Call him a mad scientist in a tam o'shanter cap. Call him a game-changer in golf. Any description of Bryson DeChambeau now starts with U.S. Open champion.
In a breathtaking performance Sunday at Winged Foot, on a course so demanding no one else broke par, DeChambeau blasted away with his driver and had short irons from the ankle-deep rough on his way to a 3-under 67.
When his 7-foot par putt fell on the 18th, DeChambeau, a product of Southern Methodist University, thrust those two powerful arms into the air. This was validation that his idea to add 40 pounds of mass, to produce an incredible amount of speed and power, would lead to moments like this.
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Two shots behind Matthew Wolff going into the final round, he passed him in five holes, pulled away to start the back nine and wound up winning by six shots.
Wolff, trying to become the first player since Francis Ouimet in 1913 to win the U.S. Open in his debut, closed with a 75.
Just under a year ago, DeChambeau closed out his 2019 season in Las Vegas and said, "I'm going to come back next year and look like a different person."
He lived up to his word among skeptics who wondered if the smash factor would work at a major, especially one at Winged Foot where keeping it in the short grass was tantamount. DeChambeau pledged to keep hitting it as far as he could, even if that meant being in the rough.
And it worked. He hit only three fairways Saturday, six Sunday, and 23 for the week.
Skepticism turned into admiration, with a healthy dose of disbelief.
"I don't really know what to say because that's just the complete opposite of what you think a U.S. Open champion does" Rory McIlroy said. "Look, he's found a way to do it. Whether that's good or bad for the game, I don't know, but it's just not the way I saw this golf course being played or this tournament being played."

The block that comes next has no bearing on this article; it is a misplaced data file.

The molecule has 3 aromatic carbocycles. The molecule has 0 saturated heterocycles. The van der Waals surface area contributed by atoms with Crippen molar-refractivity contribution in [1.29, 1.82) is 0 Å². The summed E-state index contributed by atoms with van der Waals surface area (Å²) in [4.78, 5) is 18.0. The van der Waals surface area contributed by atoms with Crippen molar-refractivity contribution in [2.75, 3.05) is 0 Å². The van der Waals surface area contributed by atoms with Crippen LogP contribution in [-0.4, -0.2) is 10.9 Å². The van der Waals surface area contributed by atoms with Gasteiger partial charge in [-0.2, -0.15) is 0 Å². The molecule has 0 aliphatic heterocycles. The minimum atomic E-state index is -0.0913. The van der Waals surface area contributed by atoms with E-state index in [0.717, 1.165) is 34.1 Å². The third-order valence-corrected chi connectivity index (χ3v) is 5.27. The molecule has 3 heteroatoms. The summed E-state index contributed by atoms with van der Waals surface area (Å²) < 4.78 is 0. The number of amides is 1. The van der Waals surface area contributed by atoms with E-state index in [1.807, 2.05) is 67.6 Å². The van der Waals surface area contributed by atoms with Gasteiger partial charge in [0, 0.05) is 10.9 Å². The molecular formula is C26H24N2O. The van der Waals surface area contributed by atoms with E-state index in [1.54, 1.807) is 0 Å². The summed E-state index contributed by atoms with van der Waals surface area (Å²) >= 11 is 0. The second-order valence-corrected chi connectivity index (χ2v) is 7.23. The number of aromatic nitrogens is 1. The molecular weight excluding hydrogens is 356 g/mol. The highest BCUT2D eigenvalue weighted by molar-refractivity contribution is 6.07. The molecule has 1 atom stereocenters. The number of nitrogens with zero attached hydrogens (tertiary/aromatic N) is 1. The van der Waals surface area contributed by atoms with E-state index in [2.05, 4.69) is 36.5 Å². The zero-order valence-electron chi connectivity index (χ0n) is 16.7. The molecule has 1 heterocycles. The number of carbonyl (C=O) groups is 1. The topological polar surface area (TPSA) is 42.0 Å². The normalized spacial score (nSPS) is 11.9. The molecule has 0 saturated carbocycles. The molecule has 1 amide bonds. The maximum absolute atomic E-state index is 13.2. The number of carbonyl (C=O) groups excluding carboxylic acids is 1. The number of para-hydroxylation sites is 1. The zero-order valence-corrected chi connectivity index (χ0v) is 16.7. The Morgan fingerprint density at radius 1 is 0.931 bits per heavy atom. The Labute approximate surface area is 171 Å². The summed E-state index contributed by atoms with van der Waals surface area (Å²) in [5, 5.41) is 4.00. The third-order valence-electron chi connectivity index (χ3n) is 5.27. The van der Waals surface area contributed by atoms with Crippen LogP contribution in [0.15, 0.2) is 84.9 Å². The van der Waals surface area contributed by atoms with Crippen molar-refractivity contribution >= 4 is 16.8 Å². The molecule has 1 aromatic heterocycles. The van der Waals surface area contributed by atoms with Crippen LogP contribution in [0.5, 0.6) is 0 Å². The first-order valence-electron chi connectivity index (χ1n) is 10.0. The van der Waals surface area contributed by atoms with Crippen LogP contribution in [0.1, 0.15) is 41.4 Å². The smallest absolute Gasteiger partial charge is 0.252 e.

Louis Oosthuizen birdied the 18th to finish alone in third.
In the five previous U.S. Opens at Winged Foot, only two out of 750 competitors ever broke par over 72 holes, and that was in the same year of 1984 when Fuzzy Zoeller and Greg Norman finished at 4-under 276.
DeChambeau finished at 6-under 274, a score no one saw coming.
He left nothing to chance, staying on the practice range until past 8 p.m. -- the club turned lights on for him -- in cold weather while he pounded driver after driver, trying to find enough accuracy to take him to a title.
The U.S. Open was still up for grabs for a fleeting moment around the turn. DeChambeau and Wolff each got out of position on the eighth hole and made bogey. DeChambeau was at 3 under, one shot ahead of Wolff. Ahead of them, Oosthuizen and Xander Schauffele were lurking at even par.
Still to play was the back nine, where so much has gone wrong at Winged Foot over the years.
Not this time.
DeChambeau and Wolff blasted drives down the fairway on the par-5 ninth. DeChambeau rolled in a 40-foot eagle putt with perfect pace. Wolff, who had pitching wedge for his second shot, matched his eagle with a 10-foot putt.
Just like that, it was a two-man race.
And then it was a one-man show.
Wolff's tee shot on the par-3 10th rolled left into the thick collar of the bunker, a spot so precarious he had to stand in the deep bunker and grip halfway down the steel shaft of his sand wedge. He chipped 10 feet by the hole for a bogey to fall two shots behind.
Then, the 21-year-old Californian blinked. From the fairway on the 11th, his wedge was chunky and into the right rough and he had to scramble for par instead of setting up a reasonable birdie chance. DeChambeau from the right rough came up short, but he used putter from off the green for birdie from 15 feet away.
With a three-shot lead, DeChambeau kept blasting away as if he were chasing, not leading, just like he said he would. He saved par from the deep left rough on the 14th, downed another protein shake walking down the 15th, marching along to a major title he that validated his out-of-the-box approach to the royal and ancient game.